Lisa and her husband Joe at the summit of Mount Kilimanjaro
Life-changing treks can have a powerful effect on our everyday lives. Thomson trekker Lisa Garruzzo of Go. Own It ®discovered this for herself when she set out to summit Mt. Kilimanjaro in late 2021; she found that the journey to Uhuru Peak became an immutable part of herself, compelling her to reexamine her values and perspectives long after she and her fellow trekkers wiped the mud from their boots.
The result? The awareness that strife creates strength. The recognition that, wherever we go, people are what matters most. The realization that conscientious trekking creates a higher-quality experience for everyone.
“The hardships we endured and the people who assisted us, without whom we could not have summited successfully, have irrevocably changed our lives forever,” Lisa said.
So, what made Lisa’s trek so transformative?
Lisa at Karanga Camp
Lisa took Thomson’s Western Approach to Uhuru Peak, a 9-day route offering the most acclimatization time possible and a daytime summit bid. Traveling through five climate zones, ranging from tropical rainforest to frozen tundra, it’s one of the most accessible, yet consistently challenging routes of the world’s Seven Summits.
Lisa and her group were amazed by the immensity of the task before them. At camp on their first day, they looked up at the mountain and were filled with awe.
“The great mountain sprung from the earth, reaching into the ether, seemingly residing in another plane of existence,” she said on her blog.
Lisa and Joe with guides Alex, Liberate, Paul and Jackson at Mweka Camp
Time and again, Lisa found herself moved by the people she met on the mountain. Like all Kili routes, the Western Approach is led by a team of guides and porters–55 of them on Lisa’s trek–who were well prepared to help her combat physical difficulties and the effects of altitude as she ascended from the heath to the moorlands, the alpine desert to the arctic regions.
When Lisa’s Achilles tendons and calves started tightening up painfully on the second day, her guide Liberate walked with her at a slower pace, talking, joking and enjoying her company.
Lisa’s personal porter, Robert, helped her carry the 25 pounds of gear she needed on her journey. He also kept her spirits up with Swahili lessons, ensured she drank plenty of water and asked that she go “pole, pole” (slowly, slowly).
“Robert served as more than someone that would help me carry my gear; he became a companion and a brother,” Lisa said. “If it weren’t for Robert, I’m not sure I would have made it to the summit.”
Lisa and Joe with personal porter Robert at the summit
Because of Kili’s challenging conditions, Lisa forged inseparable bonds with her support crew: Alex, Jackson, Paul and Liberate, among others.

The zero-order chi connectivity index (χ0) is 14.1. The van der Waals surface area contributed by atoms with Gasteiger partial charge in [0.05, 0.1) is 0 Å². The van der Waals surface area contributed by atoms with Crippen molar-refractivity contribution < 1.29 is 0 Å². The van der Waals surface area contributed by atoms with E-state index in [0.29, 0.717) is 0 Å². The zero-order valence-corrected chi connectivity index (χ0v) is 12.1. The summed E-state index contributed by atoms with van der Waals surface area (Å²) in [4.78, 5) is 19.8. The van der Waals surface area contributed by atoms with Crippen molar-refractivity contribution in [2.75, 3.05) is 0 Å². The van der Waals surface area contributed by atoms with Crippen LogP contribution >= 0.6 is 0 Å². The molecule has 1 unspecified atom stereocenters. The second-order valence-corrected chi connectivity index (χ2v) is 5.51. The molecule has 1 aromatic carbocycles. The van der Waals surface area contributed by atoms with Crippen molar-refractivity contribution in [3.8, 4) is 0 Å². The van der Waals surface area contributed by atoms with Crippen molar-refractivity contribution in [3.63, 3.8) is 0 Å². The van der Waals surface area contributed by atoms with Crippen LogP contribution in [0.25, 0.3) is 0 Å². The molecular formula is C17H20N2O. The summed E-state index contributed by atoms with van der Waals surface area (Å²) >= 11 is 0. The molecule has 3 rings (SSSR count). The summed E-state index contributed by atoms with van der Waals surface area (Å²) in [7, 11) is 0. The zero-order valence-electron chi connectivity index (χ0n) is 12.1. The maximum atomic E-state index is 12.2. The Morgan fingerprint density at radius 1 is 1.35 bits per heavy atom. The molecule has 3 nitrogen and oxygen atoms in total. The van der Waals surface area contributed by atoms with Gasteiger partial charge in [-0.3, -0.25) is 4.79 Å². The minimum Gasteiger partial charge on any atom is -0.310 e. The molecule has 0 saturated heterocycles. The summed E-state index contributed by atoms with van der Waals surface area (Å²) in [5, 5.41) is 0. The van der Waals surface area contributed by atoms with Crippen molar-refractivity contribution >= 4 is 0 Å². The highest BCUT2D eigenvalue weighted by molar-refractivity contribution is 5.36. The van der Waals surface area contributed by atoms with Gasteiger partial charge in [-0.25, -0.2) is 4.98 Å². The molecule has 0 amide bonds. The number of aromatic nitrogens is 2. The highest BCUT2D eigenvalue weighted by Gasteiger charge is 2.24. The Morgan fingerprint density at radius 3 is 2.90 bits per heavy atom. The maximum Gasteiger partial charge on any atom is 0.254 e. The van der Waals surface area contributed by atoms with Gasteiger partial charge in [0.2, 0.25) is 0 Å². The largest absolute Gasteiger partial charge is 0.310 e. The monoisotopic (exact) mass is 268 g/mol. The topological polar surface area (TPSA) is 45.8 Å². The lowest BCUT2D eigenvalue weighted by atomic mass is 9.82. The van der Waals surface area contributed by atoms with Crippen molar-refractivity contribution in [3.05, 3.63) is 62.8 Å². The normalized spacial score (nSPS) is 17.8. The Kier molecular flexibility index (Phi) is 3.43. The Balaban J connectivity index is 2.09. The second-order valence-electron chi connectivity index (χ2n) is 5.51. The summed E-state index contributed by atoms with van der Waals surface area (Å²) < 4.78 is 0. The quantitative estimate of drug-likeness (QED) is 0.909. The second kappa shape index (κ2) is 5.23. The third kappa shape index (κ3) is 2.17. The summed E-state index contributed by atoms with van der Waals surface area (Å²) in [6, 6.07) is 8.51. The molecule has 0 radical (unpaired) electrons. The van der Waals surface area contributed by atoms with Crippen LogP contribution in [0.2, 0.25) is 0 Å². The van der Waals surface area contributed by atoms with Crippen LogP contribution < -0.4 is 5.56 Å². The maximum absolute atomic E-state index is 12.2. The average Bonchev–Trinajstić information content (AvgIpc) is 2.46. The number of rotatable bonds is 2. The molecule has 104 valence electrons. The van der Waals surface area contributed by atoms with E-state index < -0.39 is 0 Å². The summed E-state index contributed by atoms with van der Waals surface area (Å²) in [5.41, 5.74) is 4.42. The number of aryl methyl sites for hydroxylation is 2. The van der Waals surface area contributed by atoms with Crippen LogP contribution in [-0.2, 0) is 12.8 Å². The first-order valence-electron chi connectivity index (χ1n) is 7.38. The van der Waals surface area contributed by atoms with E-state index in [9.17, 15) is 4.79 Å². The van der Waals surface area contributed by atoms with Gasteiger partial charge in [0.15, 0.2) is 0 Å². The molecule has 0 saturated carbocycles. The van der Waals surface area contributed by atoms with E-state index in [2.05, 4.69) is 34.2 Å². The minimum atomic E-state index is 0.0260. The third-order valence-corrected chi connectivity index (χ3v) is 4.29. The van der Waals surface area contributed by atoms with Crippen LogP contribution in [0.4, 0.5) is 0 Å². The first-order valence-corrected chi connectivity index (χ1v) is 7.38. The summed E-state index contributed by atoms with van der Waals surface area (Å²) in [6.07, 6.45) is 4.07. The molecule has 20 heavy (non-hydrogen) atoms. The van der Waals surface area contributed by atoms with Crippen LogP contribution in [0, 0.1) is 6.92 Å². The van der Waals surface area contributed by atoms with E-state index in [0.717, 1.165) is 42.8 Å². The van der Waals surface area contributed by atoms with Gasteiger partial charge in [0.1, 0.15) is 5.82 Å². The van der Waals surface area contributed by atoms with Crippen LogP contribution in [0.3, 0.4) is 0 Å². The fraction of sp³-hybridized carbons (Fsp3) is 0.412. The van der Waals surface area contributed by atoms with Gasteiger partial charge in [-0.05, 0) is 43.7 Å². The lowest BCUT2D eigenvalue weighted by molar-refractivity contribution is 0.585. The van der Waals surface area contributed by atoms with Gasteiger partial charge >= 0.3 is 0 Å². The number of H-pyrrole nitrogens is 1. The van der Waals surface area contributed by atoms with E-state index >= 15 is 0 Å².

“Ethical and responsible tourism is vital to sustaining a thriving community and environment!” Lisa said. “Thomson Safaris has the highest standards when it comes to the compensation and welfare of team members.”
The view from Karanga Camp
Lisa’s greatest challenge came on day five at the Barranco Wall, a rocky slope rising 843 feet up Kili’s side. She’s no stranger to challenging treks–she’s summited Mt. Whitney twice–but this was a true test of her strength. Lisa was already feeling poorly when she started climbing the wall. Between the fatigue and the altitude, the steep scramble became a challenge unlike any she had undertaken on any of her previous expeditions.
“I broke down and cried because I felt inadequate and weak,” Lisa said. “I had trained and prepared so much for this endeavor, yet I felt like I was failing.”
The support of her guides, Alex and Liberate, as well as her trekking team helped her overcome these challenges.
“When I felt insecure or doubtful, there was always someone to step up and bolster my confidence, allowing me to tap into that person inside me that knew I could rise to the challenge,” Lisa said.
In the end, Lisa did rise up to the challenge–she gained the strength to overcome the Barranco Wall. She was on to Uhuru.
The trekking team shares an emotional moment at the summit
Over the next couple days, Lisa trekked through dramatically shifting landscapes, from the lunar-like surface of the Karanga Valley to the glacial zones near the summit. She ate delicious, nutritionist-designed meals – filled with the calories and protein needed to get her to the summit – cooked by porters on portable cookstoves, and she woke in the morning to receive freshly brewed coffee and tea.
On day seven, it was time for the final push to the summit.
The path from camp to Stella Point, the last major milestone before Uhuru Peak, was exceedingly steep. Lisa’s ankles and calves were tight and in pain. Lisa said she was in agony until she found a way to beat it.
“I overcame this by modifying my steps using a mountaineering rest step,” Lisa said. “Pole-pole was vital!”
She pushed through to Stella Point and found a renewed sense of vigor. She said she even enjoyed the final trek to Uhuru Peak, towering above Africa at 19,341′. Finally, after so many trials and tribulations, she had made it to the Roof of Africa.
“I was so overloaded with adrenaline at the summit that it was almost like an out-of-body experience,” she said. “An event so surreal that it didn’t register until well after coming down the mountain.”
Only after the trek, when Lisa was leaving and she saw Kili recede in the distance, did the impact of all that she had done and experienced finally register. “I was on the summit of that! WOW!” she said.
Lisa said that the mountain was tremendous, and the climbing was epic, but the people she climbed with was what impacted her most.
“Words cannot adequately express the gratitude I feel towards these men,” Lisa said. “I’ve never thought about how scaling earth’s most magnificent features could have such a profound effect on the way I view humanity and the importance of connection–connection to our inner selves and each other.”